What's New In  |   September 2016
Pecs Blocks in Ambulatory Surgery
Article Information
Ambulatory Anesthesia / Pain Medicine / What's New In
What's New In   |   September 2016
Pecs Blocks in Ambulatory Surgery
ASA Monitor 09 2016, Vol.80, 48-49.
ASA Monitor 09 2016, Vol.80, 48-49.
More than half of all surgeries in the U.S. today are performed on an outpatient basis.1  As the horizons of ambulatory surgery continue to broaden, anesthesiologists are exploring new approaches to care for a sicker population undergoing progressively complex procedures, while at the same time minimizing side effects and complications and maintaining efficiency.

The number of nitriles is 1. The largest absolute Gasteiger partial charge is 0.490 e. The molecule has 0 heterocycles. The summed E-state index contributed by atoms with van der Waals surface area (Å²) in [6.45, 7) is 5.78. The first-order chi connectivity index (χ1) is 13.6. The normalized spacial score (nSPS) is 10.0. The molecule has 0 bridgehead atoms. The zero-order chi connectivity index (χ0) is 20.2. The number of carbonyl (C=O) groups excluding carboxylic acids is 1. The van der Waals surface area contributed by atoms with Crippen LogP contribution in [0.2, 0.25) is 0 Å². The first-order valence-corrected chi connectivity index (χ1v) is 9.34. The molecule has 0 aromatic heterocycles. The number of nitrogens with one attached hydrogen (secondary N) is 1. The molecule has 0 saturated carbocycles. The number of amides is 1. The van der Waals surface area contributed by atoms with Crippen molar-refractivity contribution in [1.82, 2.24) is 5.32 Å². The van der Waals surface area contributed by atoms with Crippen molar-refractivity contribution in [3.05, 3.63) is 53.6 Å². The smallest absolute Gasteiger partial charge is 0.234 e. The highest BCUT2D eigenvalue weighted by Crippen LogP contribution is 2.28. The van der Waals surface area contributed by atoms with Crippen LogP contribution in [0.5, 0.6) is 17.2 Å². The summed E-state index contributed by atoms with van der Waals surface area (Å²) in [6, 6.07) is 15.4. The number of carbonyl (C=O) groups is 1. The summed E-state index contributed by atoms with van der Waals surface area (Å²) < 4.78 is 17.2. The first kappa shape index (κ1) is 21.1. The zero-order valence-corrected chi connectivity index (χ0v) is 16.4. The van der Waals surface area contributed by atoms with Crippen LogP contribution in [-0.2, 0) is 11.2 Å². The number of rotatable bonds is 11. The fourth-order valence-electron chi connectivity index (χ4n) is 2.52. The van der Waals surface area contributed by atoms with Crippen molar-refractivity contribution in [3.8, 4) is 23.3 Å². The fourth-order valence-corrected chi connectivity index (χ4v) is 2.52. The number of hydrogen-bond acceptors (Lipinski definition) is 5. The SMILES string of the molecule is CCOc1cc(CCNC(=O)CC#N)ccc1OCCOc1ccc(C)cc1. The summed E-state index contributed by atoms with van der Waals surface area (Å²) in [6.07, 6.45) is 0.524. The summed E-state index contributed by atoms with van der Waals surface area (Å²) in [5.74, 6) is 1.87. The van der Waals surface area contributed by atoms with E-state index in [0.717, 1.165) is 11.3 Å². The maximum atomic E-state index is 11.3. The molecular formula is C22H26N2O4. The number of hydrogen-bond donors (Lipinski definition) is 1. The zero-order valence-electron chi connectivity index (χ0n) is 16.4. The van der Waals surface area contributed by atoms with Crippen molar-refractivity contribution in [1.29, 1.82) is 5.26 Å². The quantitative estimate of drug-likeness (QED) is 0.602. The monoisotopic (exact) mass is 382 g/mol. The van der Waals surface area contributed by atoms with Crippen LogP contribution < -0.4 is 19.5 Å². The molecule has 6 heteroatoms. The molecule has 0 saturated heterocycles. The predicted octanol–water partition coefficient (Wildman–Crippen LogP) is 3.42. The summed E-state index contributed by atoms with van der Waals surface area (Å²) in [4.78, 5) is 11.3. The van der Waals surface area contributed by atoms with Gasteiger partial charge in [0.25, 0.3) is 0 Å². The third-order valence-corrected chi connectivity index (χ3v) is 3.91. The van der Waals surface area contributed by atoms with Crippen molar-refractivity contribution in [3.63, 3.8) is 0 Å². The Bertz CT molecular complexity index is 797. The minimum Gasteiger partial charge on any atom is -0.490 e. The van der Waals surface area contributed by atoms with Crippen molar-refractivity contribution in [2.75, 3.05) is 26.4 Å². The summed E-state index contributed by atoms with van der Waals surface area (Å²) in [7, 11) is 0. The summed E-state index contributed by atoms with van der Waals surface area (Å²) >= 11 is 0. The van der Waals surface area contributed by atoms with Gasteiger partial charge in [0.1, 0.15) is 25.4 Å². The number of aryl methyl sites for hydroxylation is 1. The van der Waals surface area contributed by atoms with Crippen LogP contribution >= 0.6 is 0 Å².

Similar to the historical advancements of general anesthesia that paved the way for the evolution of modern surgery, regional anesthesia is advancing ambulatory surgery. Enhanced Recovery After Surgery (ERAS) protocols are capitalizing on the benefits of nerve blocks to decrease opioid use and minimize inpatient lengths of stay, and ambulatory anesthesiologists are eager to apply these concepts. The benefits of regional anesthesia – superior analgesia with lower opioid requirements, less nausea and vomiting (PONV), shorter recovery room stays and improved patient satisfaction scores – are consistent with overall goals of outpatient surgery.
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